Autonomous vehicle technology has developed to the point where manu-facturers now predict that fully autonomous personal vehicles will become commercially available within the next five years. Its implementation has become a policy priority, with the European Commission, for example, out-lining its potential to enhance ‘safety and quality of life; to boost innovation, jobs, and competitiveness; and to maximise the benefits for citizens’ mobility on a European scale’.
The development of autonomous vehicle technology has led to ongoing collaborations between online technology companies, such as Google, and the traditional car industry. NavLab, the Robotics Institute at Carnegie Mellon University in the USA, was one of the first research groups to develop fully autonomous vehicles. The institution recently teamed up with Uber to launch self-driving cars in Pittsburgh and San Francisco. Also in the USA, the Google Self-Driving Car Project has been at the forefront of testing on public roads. Their vehicles have covered more than ten million miles, most of which have been in an urban environment. They equate this to over three hundred years of human driving experience. In the UK, trials are ongoing in Milton Keynes and Greenwich, with collaborative projects such as HumanDrive aiming to complete journeys of over two hundred miles on UK roads by December 2019.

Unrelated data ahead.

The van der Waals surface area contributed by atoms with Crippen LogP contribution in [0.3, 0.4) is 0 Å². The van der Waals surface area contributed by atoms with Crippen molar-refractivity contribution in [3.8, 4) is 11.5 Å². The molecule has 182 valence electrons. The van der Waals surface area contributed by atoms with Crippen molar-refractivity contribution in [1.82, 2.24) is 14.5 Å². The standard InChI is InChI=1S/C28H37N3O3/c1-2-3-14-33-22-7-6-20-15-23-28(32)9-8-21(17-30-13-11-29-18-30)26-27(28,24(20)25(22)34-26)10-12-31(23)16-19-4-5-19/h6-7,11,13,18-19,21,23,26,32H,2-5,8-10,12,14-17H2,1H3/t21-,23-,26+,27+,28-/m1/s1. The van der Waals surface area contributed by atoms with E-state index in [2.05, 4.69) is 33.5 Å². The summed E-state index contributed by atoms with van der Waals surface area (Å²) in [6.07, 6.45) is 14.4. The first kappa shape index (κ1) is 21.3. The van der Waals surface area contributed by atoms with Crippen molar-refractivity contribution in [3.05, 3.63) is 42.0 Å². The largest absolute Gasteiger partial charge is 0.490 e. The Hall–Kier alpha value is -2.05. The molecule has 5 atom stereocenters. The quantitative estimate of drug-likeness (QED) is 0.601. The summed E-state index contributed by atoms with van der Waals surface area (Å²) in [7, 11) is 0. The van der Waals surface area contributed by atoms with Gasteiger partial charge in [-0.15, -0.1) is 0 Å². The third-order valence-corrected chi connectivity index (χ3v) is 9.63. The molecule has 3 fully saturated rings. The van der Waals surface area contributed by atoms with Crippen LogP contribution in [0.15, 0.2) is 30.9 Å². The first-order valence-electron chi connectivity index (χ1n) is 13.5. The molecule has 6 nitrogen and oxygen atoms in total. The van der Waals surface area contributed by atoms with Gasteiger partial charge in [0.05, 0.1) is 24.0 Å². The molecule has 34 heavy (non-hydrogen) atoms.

This chapter aims to evaluate how the law interacts with this technology, highlighting regulatory trends and making future predictions. From this analysis, the areas of safety, data protection, access for disabled people and the development of trust have been chosen for closer treatment. The overarching aim of this piece is to highlight key aspects of autonomous personal transport that need to be taken into account while regulating in a manner that does not hinder technological development. This analysis aims to have international reach, as it examines changes made to international legal instruments and subsequently draws out themes from legal and regulatory responses made by the USA, the EU and the UK.
Defining Autonomous Transport
While technology can make a vehicle capable of acting autonomously, the legal and regulatory framework dictates whether or not human control is required and, in this way, can limit its potentially autonomous nature.